To adopt existing projects to my breaking change, I'm going to create a schematic for it. It will be placed into an new update folder within the library's schematics folder:

Folder update for new schematic

This new folder gets an index.ts with a rule factory:

import { Rule, SchematicContext, Tree } from '@angular-devkit/schematics'; export function update(options: any): Rule { return (tree: Tree, _context: SchematicContext) => { _context.logger.info('Running update schematic ...'); // Hardcoded path for the sake of simplicity const appModule = './src/app/app.module.ts'; const buffer = tree.read(appModule); if (!buffer) return tree; const content = buffer.toString('utf-8'); // One more time, this is for the sake of simplicity const newContent = content.replace('LoggerModule.forRoot(', 'LoggerModule.configure('); tree.overwrite(appModule, newContent); return tree; }; }

For the sake of simplicity, I'm taking two short cuts here. First, the rule assumes that the AppModule is located in the file ./src/app/app.module.ts. While this might be the case in a traditional Angular CLI project, one could also use a completely different folder structure. One example is a monorepo workspace containing several applications and libraries. I will present a solution for this in an other post but for now, let's stick with this simple solution.

To simplify things further, I'm directly modifying this file using a string replacement. A more safe way to change existing code is going with the TypeScript Compiler API. If you're interested into this, you'll find an example for this in my blog post here.

Configuring the Migration Schematic

To configure migration schematics, let's follow the advice from the underlying design document and create an own collection. This collection is described by an migration-collection.json file:

Collection for migration schematics

For each migration, it gets a schematic. The name of this schematic doesn't matter but what matters is the version property:

{ "schematics": { "migration-01": { "version": "4", "factory": "./update/index#update", "description": "updates to v4" } } }

This collection tells the CLI to execute the current schematic when migrating to version 4. Let's assume we had such an schematic for version 5 too. If we migrated directly from version 3 to 5, the CLI would execute both.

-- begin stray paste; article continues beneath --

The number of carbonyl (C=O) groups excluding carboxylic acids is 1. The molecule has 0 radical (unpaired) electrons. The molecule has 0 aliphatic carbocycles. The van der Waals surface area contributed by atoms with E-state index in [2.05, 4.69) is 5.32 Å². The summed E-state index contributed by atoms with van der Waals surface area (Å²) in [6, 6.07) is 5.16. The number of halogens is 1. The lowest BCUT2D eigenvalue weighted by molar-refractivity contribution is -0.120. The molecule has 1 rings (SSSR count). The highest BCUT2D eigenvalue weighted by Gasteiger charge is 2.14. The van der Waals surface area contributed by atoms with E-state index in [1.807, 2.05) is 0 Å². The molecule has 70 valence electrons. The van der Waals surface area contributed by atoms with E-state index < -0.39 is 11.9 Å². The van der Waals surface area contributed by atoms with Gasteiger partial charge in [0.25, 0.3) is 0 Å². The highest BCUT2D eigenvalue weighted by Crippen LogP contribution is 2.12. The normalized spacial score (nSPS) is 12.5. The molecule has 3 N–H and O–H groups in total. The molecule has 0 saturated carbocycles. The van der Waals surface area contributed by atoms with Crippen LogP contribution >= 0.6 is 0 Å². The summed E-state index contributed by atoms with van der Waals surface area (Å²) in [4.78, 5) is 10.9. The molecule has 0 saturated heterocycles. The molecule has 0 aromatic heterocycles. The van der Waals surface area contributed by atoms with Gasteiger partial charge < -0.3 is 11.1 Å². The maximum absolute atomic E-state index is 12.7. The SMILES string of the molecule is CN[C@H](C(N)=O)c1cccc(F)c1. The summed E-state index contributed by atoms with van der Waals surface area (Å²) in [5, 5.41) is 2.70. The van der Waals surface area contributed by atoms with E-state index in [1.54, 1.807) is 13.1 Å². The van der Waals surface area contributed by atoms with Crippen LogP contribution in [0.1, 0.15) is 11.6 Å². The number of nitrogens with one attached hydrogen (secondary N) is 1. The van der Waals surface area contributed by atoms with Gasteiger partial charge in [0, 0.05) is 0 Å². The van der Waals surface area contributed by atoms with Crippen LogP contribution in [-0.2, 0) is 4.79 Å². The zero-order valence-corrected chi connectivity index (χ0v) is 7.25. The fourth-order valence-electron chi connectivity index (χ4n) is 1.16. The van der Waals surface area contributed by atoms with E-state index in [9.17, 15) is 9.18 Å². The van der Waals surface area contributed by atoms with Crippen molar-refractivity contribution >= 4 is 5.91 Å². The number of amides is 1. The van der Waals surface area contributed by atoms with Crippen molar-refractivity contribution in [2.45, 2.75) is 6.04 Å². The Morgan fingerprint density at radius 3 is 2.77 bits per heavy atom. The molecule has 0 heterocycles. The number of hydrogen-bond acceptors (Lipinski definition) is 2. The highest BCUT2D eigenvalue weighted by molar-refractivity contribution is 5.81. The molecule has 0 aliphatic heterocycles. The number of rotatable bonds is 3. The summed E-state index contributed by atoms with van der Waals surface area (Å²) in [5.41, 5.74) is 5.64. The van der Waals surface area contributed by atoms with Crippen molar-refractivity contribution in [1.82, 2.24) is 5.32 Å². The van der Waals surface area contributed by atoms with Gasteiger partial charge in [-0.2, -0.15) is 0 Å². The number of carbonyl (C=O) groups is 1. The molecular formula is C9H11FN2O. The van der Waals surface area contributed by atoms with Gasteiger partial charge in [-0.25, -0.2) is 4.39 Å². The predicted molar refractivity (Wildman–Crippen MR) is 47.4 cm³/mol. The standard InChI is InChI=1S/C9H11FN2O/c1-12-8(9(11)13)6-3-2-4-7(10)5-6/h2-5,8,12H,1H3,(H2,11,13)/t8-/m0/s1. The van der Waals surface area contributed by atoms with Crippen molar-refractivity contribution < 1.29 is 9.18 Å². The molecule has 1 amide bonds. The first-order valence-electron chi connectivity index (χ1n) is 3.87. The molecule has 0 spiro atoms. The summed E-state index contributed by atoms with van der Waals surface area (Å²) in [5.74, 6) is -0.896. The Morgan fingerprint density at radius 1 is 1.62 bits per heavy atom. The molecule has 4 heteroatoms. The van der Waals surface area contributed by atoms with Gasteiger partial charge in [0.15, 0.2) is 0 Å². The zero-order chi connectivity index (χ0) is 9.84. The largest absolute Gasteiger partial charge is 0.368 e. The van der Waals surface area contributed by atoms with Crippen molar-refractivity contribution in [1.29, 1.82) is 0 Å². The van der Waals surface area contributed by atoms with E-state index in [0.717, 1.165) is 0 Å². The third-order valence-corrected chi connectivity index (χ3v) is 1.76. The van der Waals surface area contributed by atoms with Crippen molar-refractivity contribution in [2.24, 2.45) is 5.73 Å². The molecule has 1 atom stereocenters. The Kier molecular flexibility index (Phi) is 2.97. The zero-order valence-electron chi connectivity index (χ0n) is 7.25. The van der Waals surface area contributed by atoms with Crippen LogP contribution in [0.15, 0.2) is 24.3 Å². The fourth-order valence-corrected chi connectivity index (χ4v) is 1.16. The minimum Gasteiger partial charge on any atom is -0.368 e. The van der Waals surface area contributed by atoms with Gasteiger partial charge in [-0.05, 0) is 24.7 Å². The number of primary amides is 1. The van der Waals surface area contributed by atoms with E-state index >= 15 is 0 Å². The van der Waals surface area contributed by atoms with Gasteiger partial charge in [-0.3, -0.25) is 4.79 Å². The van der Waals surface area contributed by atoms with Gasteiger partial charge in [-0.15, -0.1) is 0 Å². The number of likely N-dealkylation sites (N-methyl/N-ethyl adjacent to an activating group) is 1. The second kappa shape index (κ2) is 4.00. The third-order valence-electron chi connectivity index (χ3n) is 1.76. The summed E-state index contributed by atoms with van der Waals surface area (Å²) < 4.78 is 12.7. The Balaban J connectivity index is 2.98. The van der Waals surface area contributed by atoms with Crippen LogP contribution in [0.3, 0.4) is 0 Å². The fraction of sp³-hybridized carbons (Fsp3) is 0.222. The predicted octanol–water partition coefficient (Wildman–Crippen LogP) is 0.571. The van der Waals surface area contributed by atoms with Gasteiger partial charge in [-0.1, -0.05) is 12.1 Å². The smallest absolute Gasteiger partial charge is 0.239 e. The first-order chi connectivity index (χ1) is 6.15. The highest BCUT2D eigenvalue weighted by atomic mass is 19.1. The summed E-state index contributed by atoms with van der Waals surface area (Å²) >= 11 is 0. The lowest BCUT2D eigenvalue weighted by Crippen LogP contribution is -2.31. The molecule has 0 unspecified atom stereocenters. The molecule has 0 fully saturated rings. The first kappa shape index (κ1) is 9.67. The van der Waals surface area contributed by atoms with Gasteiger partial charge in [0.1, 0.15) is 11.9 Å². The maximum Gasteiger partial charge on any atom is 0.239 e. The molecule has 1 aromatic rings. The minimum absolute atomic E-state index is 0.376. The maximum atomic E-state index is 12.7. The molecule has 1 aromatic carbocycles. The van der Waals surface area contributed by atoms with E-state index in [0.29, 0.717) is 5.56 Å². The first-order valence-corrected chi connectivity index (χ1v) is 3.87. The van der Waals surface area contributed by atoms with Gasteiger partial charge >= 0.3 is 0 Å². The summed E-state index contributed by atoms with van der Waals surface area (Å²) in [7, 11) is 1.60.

Instead of just pointing to a major version, we could also point to a minor or a patch version using version numbers like 4.1 or 4.1.1.

We also need to tell the CLI that this very file describes the migration schematics. For this, let's add an entry point ng-update to our package.json. As in our example the package.json located in the project root is used by the library built, we have to modify this one. In other project setups the library could have an package.json of its own:

[...] "version": "4.0.0", "schematics": "./schematics/collection.json", "ng-update": { "migrations": "./schematics/migration-collection.json" }, [...]

While the known schematics field is pointing to the traditional collection, ng-update shows which collection to use for migration.

We also need to increase the version within the package.json. As my schematic is indented for version 4, I've set the version field to this very version above.

Test, Publish, and Update

To test the migration schematic, we need a demo Angular application using the old version of the logger-lib. Some information about this can be found in my last blog post. This post also describes, how to setup a simple npm registry that provides the logger-lib and how to use it in your demo project.

Make sure to use the latest versions of @angular/cli and its dependency @angular-devkit/schematics. When I wrote this up, I've used version 6.0.0-rc.4 of the CLI and version 0.5.6 of the schematics package. However, this came with some issues especially on Windows. Nether the less, I expect those issues to vanish, once we have version 6.

To ensure having the latest versions, I've installed the latest CLI and created a new application with it.

Sometimes during testing, it might be useful to install a former/ a specific version of the library. You can just use npm install for this:

npm install @my/logger-lib@^0 --save

When everything is in place, we can build and publish the new version of our logger-lib. For this, let's use the following commands in the library's root directory:

npm run build:lib
cd dist
cd lib
npm publish --registry http://localhost:4873